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How Advertisers Are Using Emoji to Target You

Nothing is pure anymore

Ringer illustration
Ringer illustration

A few months ago, when Chris Graham first learned Twitter was planning to use emoji as a way to target ads on its platform, he couldn’t help but make a few eggplant jokes.

“Not everyone was aware of it,” Graham, a vice president at digital-ad agency HYFN, said, referring to the popular euphemism that the eggplant emoji is also shorthand for penis. “I warned them not to Google it.”

Graham’s joke — and the fact that not all his colleagues got it — encapsulates the gray area that corporate forces must wade through in their latest effort to monetize emoji, the adorable illustrated symbols on your phone’s keyboard that are swiftly replacing human language. Since the beginning of internet advertising, companies have always found something to target: a keyword, a hashtag, or those horrible Candy Crush requests sent to Facebook friends. But as online-ad companies are now tasked with providing emoji-related data and guidance to their clients, they must also navigate an oblique form of modern digital communication to ensure, above all else, that they are not using an eggplant emoji to sell baba ganoush.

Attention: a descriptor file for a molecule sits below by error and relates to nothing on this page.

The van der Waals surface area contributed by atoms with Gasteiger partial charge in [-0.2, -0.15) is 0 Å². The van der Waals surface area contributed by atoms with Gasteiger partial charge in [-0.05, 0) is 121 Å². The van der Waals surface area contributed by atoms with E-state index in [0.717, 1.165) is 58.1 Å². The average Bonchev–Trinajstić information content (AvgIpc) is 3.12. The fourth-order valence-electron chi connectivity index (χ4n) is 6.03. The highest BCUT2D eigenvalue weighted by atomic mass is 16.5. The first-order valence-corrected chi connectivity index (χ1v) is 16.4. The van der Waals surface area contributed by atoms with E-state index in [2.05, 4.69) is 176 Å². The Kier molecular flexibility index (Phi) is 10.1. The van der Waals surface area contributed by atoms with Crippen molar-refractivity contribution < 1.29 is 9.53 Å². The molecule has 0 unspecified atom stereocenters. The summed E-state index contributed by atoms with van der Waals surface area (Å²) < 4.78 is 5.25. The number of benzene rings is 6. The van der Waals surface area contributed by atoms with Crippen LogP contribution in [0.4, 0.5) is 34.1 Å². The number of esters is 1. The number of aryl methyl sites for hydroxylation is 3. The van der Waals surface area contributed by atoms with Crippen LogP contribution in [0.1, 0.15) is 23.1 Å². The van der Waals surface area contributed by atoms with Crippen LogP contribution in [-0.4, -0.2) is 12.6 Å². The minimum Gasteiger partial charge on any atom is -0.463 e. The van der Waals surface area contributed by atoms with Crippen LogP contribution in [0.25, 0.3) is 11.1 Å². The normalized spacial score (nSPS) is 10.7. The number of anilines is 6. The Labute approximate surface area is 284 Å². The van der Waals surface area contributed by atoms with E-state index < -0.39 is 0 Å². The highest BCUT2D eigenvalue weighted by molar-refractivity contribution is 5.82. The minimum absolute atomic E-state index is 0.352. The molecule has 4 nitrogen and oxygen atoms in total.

“We obviously do legwork,” Graham said. “We always want to go make sure that we haven’t missed something, [to] see what the general conversation is before we advise that an advertiser leans into it.”

Currently, Twitter’s six select official ad partners are focused on mining information for decidedly less phallic, straightforwardly pleasant emoji. As in, less vomiting and syringes, more smiley faces and beloved junk food. Since HYFN began using the feature last week, one of its clients has used the pizza slice emoji to advertise its restaurant. Taco Bell felt most kindred with potential diners who tweeted a heart emoji next to a taco emoji (same). There has been a great deal of talk in the HYFN office about the potential of the birthday cake emoji.